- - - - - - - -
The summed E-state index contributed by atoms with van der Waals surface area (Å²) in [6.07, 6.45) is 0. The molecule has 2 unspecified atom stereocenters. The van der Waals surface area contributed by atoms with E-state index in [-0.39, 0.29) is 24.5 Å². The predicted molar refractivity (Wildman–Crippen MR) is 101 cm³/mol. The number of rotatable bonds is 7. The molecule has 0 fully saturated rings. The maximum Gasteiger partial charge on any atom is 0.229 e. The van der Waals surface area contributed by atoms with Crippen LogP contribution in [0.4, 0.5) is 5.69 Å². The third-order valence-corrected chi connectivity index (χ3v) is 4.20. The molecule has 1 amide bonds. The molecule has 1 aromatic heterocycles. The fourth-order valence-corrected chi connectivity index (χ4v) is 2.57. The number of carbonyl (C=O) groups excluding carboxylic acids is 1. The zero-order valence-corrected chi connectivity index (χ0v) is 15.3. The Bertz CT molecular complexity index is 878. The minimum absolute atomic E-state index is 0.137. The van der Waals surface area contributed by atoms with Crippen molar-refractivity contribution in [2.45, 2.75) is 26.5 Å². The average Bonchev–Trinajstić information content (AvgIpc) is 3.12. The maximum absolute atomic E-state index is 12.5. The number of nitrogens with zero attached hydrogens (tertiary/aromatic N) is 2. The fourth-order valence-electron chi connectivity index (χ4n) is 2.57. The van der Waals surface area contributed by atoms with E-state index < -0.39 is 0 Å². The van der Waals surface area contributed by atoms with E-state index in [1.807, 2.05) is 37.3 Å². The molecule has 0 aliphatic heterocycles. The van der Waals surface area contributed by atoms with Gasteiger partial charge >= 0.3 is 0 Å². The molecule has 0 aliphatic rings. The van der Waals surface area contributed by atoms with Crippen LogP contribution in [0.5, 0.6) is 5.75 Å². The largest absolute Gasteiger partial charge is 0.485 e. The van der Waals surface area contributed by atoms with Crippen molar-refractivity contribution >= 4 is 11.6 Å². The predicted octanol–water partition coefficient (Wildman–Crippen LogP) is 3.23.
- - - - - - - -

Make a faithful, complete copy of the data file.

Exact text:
The summed E-state index contributed by atoms with van der Waals surface area (Å²) in [6.07, 6.45) is 0. The molecule has 2 unspecified atom stereocenters. The van der Waals surface area contributed by atoms with E-state index in [-0.39, 0.29) is 24.5 Å². The predicted molar refractivity (Wildman–Crippen MR) is 101 cm³/mol. The number of rotatable bonds is 7. The molecule has 0 fully saturated rings. The maximum Gasteiger partial charge on any atom is 0.229 e. The van der Waals surface area contributed by atoms with Crippen LogP contribution in [0.4, 0.5) is 5.69 Å². The third-order valence-corrected chi connectivity index (χ3v) is 4.20. The molecule has 1 amide bonds. The molecule has 1 aromatic heterocycles. The fourth-order valence-corrected chi connectivity index (χ4v) is 2.57. The number of carbonyl (C=O) groups excluding carboxylic acids is 1. The zero-order valence-corrected chi connectivity index (χ0v) is 15.3. The Bertz CT molecular complexity index is 878. The minimum absolute atomic E-state index is 0.137. The van der Waals surface area contributed by atoms with Crippen molar-refractivity contribution in [2.45, 2.75) is 26.5 Å². The average Bonchev–Trinajstić information content (AvgIpc) is 3.12. The maximum absolute atomic E-state index is 12.5. The number of nitrogens with zero attached hydrogens (tertiary/aromatic N) is 2. The fourth-order valence-electron chi connectivity index (χ4n) is 2.57. The van der Waals surface area contributed by atoms with E-state index < -0.39 is 0 Å². The van der Waals surface area contributed by atoms with E-state index in [1.807, 2.05) is 37.3 Å². The molecule has 0 aliphatic heterocycles. The van der Waals surface area contributed by atoms with Gasteiger partial charge >= 0.3 is 0 Å². The molecule has 0 aliphatic rings. The van der Waals surface area contributed by atoms with Crippen LogP contribution in [0.5, 0.6) is 5.75 Å². The largest absolute Gasteiger partial charge is 0.485 e. The van der Waals surface area contributed by atoms with Crippen molar-refractivity contribution >= 4 is 11.6 Å². The predicted octanol–water partition coefficient (Wildman–Crippen LogP) is 3.23.